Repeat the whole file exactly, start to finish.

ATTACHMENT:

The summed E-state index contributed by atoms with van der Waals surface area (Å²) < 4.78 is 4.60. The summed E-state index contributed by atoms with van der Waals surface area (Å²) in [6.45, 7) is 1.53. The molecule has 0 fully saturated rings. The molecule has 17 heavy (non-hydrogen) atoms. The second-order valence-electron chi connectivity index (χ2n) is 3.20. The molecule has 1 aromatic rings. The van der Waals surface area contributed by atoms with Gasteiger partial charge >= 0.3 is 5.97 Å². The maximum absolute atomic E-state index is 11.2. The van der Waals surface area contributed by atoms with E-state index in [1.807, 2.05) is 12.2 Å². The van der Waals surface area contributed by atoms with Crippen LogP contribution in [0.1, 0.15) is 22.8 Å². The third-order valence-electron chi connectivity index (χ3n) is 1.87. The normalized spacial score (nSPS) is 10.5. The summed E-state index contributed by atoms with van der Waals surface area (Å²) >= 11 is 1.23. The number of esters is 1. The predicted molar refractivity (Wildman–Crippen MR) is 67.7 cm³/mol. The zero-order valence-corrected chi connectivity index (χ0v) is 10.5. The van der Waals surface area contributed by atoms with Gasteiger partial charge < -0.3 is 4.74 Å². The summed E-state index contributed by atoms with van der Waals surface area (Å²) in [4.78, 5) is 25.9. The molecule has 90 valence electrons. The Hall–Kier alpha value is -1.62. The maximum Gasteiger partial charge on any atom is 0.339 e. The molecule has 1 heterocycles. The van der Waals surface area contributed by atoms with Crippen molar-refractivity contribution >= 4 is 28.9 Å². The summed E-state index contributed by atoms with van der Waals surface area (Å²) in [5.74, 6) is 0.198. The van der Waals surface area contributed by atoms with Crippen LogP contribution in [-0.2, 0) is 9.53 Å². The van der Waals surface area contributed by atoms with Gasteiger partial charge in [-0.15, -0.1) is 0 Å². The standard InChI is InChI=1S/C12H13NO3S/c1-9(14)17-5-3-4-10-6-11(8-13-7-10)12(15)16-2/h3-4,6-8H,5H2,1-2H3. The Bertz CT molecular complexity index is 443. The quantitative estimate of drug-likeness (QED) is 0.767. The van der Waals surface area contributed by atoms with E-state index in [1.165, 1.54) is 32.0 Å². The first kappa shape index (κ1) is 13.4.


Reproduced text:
The summed E-state index contributed by atoms with van der Waals surface area (Å²) < 4.78 is 4.60. The summed E-state index contributed by atoms with van der Waals surface area (Å²) in [6.45, 7) is 1.53. The molecule has 0 fully saturated rings. The molecule has 17 heavy (non-hydrogen) atoms. The second-order valence-electron chi connectivity index (χ2n) is 3.20. The molecule has 1 aromatic rings. The van der Waals surface area contributed by atoms with Gasteiger partial charge >= 0.3 is 5.97 Å². The maximum absolute atomic E-state index is 11.2. The van der Waals surface area contributed by atoms with E-state index in [1.807, 2.05) is 12.2 Å². The van der Waals surface area contributed by atoms with Crippen LogP contribution in [0.1, 0.15) is 22.8 Å². The third-order valence-electron chi connectivity index (χ3n) is 1.87. The normalized spacial score (nSPS) is 10.5. The summed E-state index contributed by atoms with van der Waals surface area (Å²) >= 11 is 1.23. The number of esters is 1. The predicted molar refractivity (Wildman–Crippen MR) is 67.7 cm³/mol. The zero-order valence-corrected chi connectivity index (χ0v) is 10.5. The van der Waals surface area contributed by atoms with Gasteiger partial charge < -0.3 is 4.74 Å². The summed E-state index contributed by atoms with van der Waals surface area (Å²) in [4.78, 5) is 25.9. The molecule has 90 valence electrons. The Hall–Kier alpha value is -1.62. The maximum Gasteiger partial charge on any atom is 0.339 e. The molecule has 1 heterocycles. The van der Waals surface area contributed by atoms with Crippen molar-refractivity contribution >= 4 is 28.9 Å². The summed E-state index contributed by atoms with van der Waals surface area (Å²) in [5.74, 6) is 0.198. The van der Waals surface area contributed by atoms with Crippen LogP contribution in [-0.2, 0) is 9.53 Å². The van der Waals surface area contributed by atoms with Gasteiger partial charge in [-0.15, -0.1) is 0 Å². The standard InChI is InChI=1S/C12H13NO3S/c1-9(14)17-5-3-4-10-6-11(8-13-7-10)12(15)16-2/h3-4,6-8H,5H2,1-2H3. The Bertz CT molecular complexity index is 443. The quantitative estimate of drug-likeness (QED) is 0.767. The van der Waals surface area contributed by atoms with E-state index in [1.165, 1.54) is 32.0 Å². The first kappa shape index (κ1) is 13.4.